When Good People Interpreting Are Unethical


Imagine this scenario.  Instead of hiring a professional interpreter, familiar and cognizant of the code of ethics, an untrained bilingual person is hired to simply cover the assignment, a warm body.  Without proper knowledge and training, the bilingual person who interprets most likely will unconsciously commit serious ethical violations, all the while believing she is doing a good deed.


Example 2:

Workers’ comp interpreter accompanies a patient to the hospital for surgery. Because the workers’ comp interpreter has been with patient for many months, the patient understands him well and trusts him. For this reason, when the hospital interpreter presents himself, the patient makes a request that the workers’ comp interpreter takes the lead.


The hospital interpreter and medical staff explain that per hospital policy, the hospital interpreter that must interpret. The patient is visibly upset and frustrated.  At this moment, the workers comp interpreter that has been with the patient for many months realizes:


  1. That the patient doesn’t understand the hospital interpreter well;
  2. The patient has the legal right to refuse an interpreter he doesn’t understand;
  3. The hospital policy does indeed allow another interpreter to lead long as the hospital interpreter is present;
  4. The patient becomes distressed over this policy;
  5. The workers’ comp interpreter can do a better job;
  6. Hospital employees are being unfair and unreasonable;
  7. The patient isn’t being cared for properly; and
  8. The patient doesn’t know the language, culture or the law and is afraid to defend his rights.


The natural reaction of any good bilingual person driven to serve unfortunate people with a language barrier is to defend the patient.  It seems like the right thing to do!


Not so fast. Taking this action might seem right, but it is unethical and isn’t in the best interest of the patient. Here’s why:


IMPARTIALITY:  To eliminate the effect of interpreter bias or preference.

  • The interpreter does not allow personal judgements or cultural values to influence objectivity;
    • For example, an interpreter does not reveal personal feelings through words, tone of voice, or body language;
  • The interpreter discloses potential conflicts of interest, withdrawing from assignments if necessary
    • For example, if due to time the interpreter develops a friendship with the patient and is no longer impartial.


ROLE BOUNDARIES:  To clarify the scope and limits of the interpreting role, in order to avoid conflicts of interest. Interpreter refrains from personal involvement.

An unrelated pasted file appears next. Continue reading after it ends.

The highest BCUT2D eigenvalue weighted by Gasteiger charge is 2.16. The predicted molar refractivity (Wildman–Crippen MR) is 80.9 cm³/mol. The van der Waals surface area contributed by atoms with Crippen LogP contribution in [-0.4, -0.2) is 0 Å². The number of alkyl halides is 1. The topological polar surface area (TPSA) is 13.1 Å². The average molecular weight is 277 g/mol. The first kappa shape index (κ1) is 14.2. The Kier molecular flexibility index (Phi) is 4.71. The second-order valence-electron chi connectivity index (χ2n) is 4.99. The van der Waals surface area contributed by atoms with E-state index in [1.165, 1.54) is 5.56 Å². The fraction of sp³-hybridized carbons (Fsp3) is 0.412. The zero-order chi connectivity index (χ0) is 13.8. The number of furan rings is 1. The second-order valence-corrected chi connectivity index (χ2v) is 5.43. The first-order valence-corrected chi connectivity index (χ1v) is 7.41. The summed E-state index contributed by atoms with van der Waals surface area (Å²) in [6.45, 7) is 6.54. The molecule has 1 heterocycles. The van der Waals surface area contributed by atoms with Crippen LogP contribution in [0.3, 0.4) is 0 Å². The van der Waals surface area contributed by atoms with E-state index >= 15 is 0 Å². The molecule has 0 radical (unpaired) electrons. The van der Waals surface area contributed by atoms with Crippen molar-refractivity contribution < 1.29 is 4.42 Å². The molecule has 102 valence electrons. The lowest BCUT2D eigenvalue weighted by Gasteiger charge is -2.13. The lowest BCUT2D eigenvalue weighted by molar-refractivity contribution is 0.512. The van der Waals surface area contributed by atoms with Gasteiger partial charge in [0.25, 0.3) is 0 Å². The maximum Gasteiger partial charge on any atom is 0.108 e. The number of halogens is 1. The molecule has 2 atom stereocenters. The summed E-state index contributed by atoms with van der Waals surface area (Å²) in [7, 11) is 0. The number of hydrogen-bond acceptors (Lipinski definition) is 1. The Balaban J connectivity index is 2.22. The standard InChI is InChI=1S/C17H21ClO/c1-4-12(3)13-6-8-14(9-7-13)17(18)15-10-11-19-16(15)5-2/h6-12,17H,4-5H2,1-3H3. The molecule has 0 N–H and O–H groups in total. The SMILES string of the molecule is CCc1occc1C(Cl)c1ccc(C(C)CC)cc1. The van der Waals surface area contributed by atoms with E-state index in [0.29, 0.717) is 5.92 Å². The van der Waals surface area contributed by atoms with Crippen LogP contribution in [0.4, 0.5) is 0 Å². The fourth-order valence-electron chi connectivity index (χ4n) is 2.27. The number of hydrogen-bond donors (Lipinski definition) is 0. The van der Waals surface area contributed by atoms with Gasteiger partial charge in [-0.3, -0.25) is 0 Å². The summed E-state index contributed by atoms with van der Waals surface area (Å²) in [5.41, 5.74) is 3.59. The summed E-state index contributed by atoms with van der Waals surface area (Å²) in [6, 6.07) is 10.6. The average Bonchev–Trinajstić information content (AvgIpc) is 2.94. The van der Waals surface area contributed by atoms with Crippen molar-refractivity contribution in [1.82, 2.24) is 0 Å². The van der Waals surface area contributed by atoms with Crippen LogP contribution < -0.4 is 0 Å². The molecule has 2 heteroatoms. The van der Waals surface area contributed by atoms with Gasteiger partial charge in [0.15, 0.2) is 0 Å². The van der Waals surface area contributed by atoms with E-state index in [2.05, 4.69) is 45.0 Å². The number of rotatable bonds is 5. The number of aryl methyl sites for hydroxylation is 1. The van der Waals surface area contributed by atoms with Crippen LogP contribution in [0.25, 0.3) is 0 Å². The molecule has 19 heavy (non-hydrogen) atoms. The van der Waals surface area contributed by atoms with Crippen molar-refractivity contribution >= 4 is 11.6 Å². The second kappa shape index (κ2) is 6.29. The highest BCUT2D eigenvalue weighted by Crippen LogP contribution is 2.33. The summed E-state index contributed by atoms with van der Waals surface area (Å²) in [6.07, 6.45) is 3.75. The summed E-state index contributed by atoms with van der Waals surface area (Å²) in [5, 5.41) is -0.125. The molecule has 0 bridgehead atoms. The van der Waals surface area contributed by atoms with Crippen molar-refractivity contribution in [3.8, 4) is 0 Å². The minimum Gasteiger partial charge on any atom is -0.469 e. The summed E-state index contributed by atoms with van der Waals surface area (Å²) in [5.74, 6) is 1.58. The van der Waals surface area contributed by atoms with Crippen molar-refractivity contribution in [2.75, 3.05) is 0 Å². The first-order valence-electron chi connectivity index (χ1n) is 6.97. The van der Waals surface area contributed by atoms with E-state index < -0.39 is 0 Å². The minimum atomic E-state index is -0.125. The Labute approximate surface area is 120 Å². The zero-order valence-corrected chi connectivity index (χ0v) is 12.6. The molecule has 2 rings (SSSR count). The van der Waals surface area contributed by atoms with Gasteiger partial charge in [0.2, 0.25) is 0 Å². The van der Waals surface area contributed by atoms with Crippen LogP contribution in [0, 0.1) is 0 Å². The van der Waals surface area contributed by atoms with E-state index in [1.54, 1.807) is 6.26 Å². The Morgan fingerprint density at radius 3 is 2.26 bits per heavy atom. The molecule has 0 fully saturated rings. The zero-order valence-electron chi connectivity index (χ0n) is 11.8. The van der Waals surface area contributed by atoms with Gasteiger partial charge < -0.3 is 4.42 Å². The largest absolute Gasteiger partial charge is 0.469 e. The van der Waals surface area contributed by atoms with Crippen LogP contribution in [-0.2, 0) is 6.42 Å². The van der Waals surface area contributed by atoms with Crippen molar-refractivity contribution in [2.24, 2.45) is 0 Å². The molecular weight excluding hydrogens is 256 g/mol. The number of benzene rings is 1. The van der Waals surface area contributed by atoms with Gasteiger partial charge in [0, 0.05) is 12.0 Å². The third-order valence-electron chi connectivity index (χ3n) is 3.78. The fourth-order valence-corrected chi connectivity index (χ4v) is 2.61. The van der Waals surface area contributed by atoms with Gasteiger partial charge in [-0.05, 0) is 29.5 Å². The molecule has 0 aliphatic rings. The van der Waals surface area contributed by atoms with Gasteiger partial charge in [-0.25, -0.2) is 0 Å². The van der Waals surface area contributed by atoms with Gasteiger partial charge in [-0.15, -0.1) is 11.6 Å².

• The interpreter limits personal involvement with all parties during the assignment; and
  • The interpreter limits his or her professional activity to interpreting within an encounter.


PROFESSIONALISM:  To uphold the public’s trust in the interpreting profession, interpreters must at all times act in a professional and ethical manner.

  • The interpreter shows respect for professionals with whom he or she works;
    • For example, an interpreter would not discredit another colleague;
  • The interpreter acts in a manner befitting the dignity of the profession and appropriate to the setting;
    • For example, an interpreter never argues in front of a patient.


ADVOCACY:  To prevent harm to parties that the interpreter serves. When the patient’s health, well-being or dignity is at risk, an interpreter may be justified in acting as an advocate.

  • The interpreter may advocate on behalf of a party or group to correct mistreatment or abuse;
    • For example, an interpreter may alert his or her supervisor to patterns of disrespect towards patients. There is an appropriate time and place to resolve disputes and unless they are in imminent danger it shouldn’t be in front of a patient during treatment.


There is a reason for these guidelines. The interpreter needs to be professional at all times. The bilingual person reacting from a mistaken sense of justice will often increase the anxiety of the patient by fostering mistrust for the professional hospital interpreter!  The scene will sow distrust among colleagues, resulting in further problems down the road for other interpreters.


So what can an interpreter do when faced with a conflict over who takes the lead?


  • Respect and cooperate with the hospital staff and its policies;
  • At an appropriate place and time, along with respect, raise the issue known to your supervisor in the patient’s absence;
  • If you are allowed to be present, assure the patient that he is getting professional service from two interpreters, and that you will be there to clarify if he has any questions.


Future posts will consider other scenarios that test ethics.

Print Friendly, PDF & Email

1 thought on “When Good People Interpreting Are Unethical”

  1. Pingback: When Good People Interpreting Are Unethical &nd...

Leave a Comment

Your email address will not be published. Required fields are marked *